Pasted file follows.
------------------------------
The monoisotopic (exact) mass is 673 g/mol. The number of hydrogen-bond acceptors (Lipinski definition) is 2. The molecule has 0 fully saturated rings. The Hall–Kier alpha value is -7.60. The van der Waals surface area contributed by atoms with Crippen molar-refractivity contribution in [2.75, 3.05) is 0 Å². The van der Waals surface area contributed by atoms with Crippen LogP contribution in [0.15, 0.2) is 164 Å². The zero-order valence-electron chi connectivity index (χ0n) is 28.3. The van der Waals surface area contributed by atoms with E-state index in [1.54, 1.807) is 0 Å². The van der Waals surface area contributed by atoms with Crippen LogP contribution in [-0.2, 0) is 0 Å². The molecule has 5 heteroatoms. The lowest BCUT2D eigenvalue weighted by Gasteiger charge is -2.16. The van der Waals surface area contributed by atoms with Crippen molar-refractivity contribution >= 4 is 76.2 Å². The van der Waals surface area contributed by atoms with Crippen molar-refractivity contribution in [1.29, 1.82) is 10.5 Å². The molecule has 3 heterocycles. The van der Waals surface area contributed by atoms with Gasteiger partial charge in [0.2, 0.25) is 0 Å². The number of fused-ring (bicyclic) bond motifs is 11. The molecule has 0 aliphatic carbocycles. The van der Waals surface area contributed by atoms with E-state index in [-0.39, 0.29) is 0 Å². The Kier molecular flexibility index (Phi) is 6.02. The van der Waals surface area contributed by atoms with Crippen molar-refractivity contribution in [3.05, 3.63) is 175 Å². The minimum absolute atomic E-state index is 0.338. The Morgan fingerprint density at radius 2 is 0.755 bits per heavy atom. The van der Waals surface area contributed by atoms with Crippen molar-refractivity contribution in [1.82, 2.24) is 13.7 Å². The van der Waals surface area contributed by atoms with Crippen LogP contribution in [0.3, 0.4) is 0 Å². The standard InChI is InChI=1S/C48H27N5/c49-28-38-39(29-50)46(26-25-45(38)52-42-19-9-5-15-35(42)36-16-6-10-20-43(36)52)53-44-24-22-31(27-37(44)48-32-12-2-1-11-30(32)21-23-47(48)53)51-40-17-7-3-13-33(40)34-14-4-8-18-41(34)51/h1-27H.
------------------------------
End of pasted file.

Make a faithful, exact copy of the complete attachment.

The monoisotopic (exact) mass is 673 g/mol. The number of hydrogen-bond acceptors (Lipinski definition) is 2. The molecule has 0 fully saturated rings. The Hall–Kier alpha value is -7.60. The van der Waals surface area contributed by atoms with Crippen molar-refractivity contribution in [2.75, 3.05) is 0 Å². The van der Waals surface area contributed by atoms with Crippen LogP contribution in [0.15, 0.2) is 164 Å². The zero-order valence-electron chi connectivity index (χ0n) is 28.3. The van der Waals surface area contributed by atoms with E-state index in [1.54, 1.807) is 0 Å². The van der Waals surface area contributed by atoms with Crippen LogP contribution in [-0.2, 0) is 0 Å². The molecule has 5 heteroatoms. The lowest BCUT2D eigenvalue weighted by Gasteiger charge is -2.16. The van der Waals surface area contributed by atoms with Crippen molar-refractivity contribution >= 4 is 76.2 Å². The van der Waals surface area contributed by atoms with Crippen molar-refractivity contribution in [1.29, 1.82) is 10.5 Å². The molecule has 3 heterocycles. The van der Waals surface area contributed by atoms with Gasteiger partial charge in [0.2, 0.25) is 0 Å². The number of fused-ring (bicyclic) bond motifs is 11. The molecule has 0 aliphatic carbocycles. The van der Waals surface area contributed by atoms with E-state index in [-0.39, 0.29) is 0 Å². The Kier molecular flexibility index (Phi) is 6.02. The van der Waals surface area contributed by atoms with Crippen molar-refractivity contribution in [3.05, 3.63) is 175 Å². The minimum absolute atomic E-state index is 0.338. The Morgan fingerprint density at radius 2 is 0.755 bits per heavy atom. The van der Waals surface area contributed by atoms with Crippen molar-refractivity contribution in [1.82, 2.24) is 13.7 Å². The van der Waals surface area contributed by atoms with Crippen LogP contribution in [0.3, 0.4) is 0 Å². The standard InChI is InChI=1S/C48H27N5/c49-28-38-39(29-50)46(26-25-45(38)52-42-19-9-5-15-35(42)36-16-6-10-20-43(36)52)53-44-24-22-31(27-37(44)48-32-12-2-1-11-30(32)21-23-47(48)53)51-40-17-7-3-13-33(40)34-14-4-8-18-41(34)51/h1-27H.